Close to Nowhere
This little poem is about “The Great War, 1914-1918,” the war to end all wars. Well, that didn’t work out, but this poem still gives me goosebumps.
In Flanders Fields
by John McCrae, May 1915
In Flanders fields the poppies blow
Between the crosses, row on row,
That mark our place; and in the sky
The larks, still bravely singing, fly
Scarce heard amid the guns below.
We are the Dead. Short days ago
We lived, felt dawn, saw sunset glow,
Loved and were loved, and now we lie — In Flanders fields.
Take up our quarrel with the foe:
To you from failing hands we throw
The torch; be yours to hold it high.
If ye break faith with us who die
We shall not sleep, though poppies grow — In Flanders fields.
Not many people today know anything at all about “The Great War.” To many young people, Korea and Vietnam are just old history.
A couple of teenage boys who I don’t know, but who are friends of one of my granddaughters on her Facebook page, horrified me last week. They were cracking jokes about the Holocaust, 9/11 and JFK’s assassination.
War and its horror are just a joke. “You gotta laugh,” one of the boys said.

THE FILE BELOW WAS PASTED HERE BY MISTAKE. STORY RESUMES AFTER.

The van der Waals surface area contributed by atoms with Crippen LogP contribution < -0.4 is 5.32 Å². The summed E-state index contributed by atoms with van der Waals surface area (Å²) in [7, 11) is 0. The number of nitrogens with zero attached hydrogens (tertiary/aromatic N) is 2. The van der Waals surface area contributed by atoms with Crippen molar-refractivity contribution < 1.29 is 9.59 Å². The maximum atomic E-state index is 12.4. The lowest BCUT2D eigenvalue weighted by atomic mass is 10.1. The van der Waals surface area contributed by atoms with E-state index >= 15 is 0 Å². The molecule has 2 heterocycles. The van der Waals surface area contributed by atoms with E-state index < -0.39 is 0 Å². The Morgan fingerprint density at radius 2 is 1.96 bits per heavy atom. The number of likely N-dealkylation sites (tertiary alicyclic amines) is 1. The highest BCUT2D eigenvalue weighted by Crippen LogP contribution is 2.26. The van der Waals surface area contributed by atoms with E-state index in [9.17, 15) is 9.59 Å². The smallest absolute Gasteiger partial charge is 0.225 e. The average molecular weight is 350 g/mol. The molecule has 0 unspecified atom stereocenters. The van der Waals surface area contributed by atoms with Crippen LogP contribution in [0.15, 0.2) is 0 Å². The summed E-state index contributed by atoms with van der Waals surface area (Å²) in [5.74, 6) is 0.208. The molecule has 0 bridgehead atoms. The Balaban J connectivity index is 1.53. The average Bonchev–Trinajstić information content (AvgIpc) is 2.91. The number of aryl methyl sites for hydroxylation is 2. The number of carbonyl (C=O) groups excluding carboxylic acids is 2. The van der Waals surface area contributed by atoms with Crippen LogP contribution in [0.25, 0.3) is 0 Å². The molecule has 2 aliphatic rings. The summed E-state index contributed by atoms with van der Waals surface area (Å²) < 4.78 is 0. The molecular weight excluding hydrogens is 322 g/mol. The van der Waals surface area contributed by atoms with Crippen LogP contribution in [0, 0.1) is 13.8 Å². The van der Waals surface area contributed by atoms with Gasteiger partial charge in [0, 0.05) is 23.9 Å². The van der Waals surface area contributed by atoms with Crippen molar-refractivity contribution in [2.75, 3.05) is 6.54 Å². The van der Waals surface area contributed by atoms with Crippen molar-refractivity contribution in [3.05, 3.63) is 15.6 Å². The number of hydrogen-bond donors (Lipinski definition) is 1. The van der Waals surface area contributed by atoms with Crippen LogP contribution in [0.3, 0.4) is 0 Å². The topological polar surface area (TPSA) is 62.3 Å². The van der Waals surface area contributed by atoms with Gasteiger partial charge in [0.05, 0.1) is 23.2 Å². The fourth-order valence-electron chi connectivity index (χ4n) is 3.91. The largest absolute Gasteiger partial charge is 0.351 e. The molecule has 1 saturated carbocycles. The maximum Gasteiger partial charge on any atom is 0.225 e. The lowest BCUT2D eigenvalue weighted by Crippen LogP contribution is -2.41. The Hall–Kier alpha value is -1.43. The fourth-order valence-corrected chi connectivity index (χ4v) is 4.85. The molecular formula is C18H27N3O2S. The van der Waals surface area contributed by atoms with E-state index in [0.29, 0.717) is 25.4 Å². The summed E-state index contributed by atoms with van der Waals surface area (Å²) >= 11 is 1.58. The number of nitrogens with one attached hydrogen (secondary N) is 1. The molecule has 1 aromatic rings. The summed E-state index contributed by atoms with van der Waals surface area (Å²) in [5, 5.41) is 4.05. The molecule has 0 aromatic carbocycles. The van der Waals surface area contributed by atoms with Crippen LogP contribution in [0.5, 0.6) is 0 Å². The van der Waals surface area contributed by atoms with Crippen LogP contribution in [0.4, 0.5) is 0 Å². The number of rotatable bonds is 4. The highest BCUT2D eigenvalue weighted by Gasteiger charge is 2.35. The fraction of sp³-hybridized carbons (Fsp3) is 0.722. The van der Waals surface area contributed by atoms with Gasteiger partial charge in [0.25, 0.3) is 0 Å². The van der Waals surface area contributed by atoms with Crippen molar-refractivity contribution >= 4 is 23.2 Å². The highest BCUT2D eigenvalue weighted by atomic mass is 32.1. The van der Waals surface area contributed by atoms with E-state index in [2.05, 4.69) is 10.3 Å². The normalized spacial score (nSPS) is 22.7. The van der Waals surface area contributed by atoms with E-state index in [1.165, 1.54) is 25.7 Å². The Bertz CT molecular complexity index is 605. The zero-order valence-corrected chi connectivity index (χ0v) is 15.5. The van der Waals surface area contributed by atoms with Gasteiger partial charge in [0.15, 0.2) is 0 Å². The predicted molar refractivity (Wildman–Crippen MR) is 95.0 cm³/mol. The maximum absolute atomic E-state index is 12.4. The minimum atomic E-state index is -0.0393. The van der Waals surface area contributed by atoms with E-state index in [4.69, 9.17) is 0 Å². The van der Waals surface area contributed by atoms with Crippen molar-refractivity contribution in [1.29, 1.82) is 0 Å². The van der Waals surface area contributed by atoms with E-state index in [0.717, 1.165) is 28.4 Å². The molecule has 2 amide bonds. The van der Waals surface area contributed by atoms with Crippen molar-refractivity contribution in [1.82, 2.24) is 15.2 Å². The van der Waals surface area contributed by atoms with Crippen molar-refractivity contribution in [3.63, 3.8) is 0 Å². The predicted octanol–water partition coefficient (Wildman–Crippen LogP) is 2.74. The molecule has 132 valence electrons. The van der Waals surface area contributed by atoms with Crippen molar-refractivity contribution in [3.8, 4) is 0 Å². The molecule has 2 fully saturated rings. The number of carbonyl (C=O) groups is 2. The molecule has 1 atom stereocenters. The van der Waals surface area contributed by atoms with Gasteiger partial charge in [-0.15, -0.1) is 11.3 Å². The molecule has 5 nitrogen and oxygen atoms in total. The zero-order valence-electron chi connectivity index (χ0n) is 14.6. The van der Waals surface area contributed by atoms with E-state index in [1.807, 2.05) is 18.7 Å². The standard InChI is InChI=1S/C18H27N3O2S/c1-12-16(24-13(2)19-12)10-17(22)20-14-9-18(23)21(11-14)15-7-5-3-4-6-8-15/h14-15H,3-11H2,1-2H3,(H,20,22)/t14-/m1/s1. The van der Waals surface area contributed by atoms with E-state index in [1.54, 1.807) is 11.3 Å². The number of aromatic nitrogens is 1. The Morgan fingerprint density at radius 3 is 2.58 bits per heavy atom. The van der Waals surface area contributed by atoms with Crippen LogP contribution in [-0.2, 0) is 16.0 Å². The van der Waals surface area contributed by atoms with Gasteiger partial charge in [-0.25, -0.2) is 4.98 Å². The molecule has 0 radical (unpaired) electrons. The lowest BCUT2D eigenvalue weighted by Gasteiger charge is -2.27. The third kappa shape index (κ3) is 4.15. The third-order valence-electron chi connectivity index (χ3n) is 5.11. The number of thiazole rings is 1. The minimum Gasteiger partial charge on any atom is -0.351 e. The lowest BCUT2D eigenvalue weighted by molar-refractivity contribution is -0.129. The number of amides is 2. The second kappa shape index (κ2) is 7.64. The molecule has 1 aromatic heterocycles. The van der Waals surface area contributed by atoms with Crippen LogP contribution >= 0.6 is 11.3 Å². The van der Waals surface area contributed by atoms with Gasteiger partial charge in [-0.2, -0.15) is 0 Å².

I wonder, if they stood at the cemetery in Ypres Salient (the Flanders field battleground in Belgium) and really looked at the rows of crosses and maybe even poppies blowing, would they still laugh and crack jokes?
One of the boys said I had no sense of humor (they were being nice and polite, just couldn’t fathom not making jokes about the Holocaust). I said I had a weird, sick sense of humor (I do) and it went on and on. I finally told them that I was quitting the debate. I wasn’t getting through to them at all, I was just getting mad.
I’m getting a bunch of paper poppies from the local VFW for my granddaughter’s vow renewal/wedding Saturday, which is November 11, Veterans Day.
“The 11th hour of the 11th day of the 11th month...” was when the truce was signed to end The Great War.
I doubt many of the young people who will be there Saturday (much more about that next week) have a clue as to why there are red poppies for Veterans Day. I hope I don’t forget to print the poem out to put beside the poppies.
Maybe if a few more people understood the horrors of war and death there wouldn’t be another mass shooting in the U.S. If you are so inclined, pray for all the victims.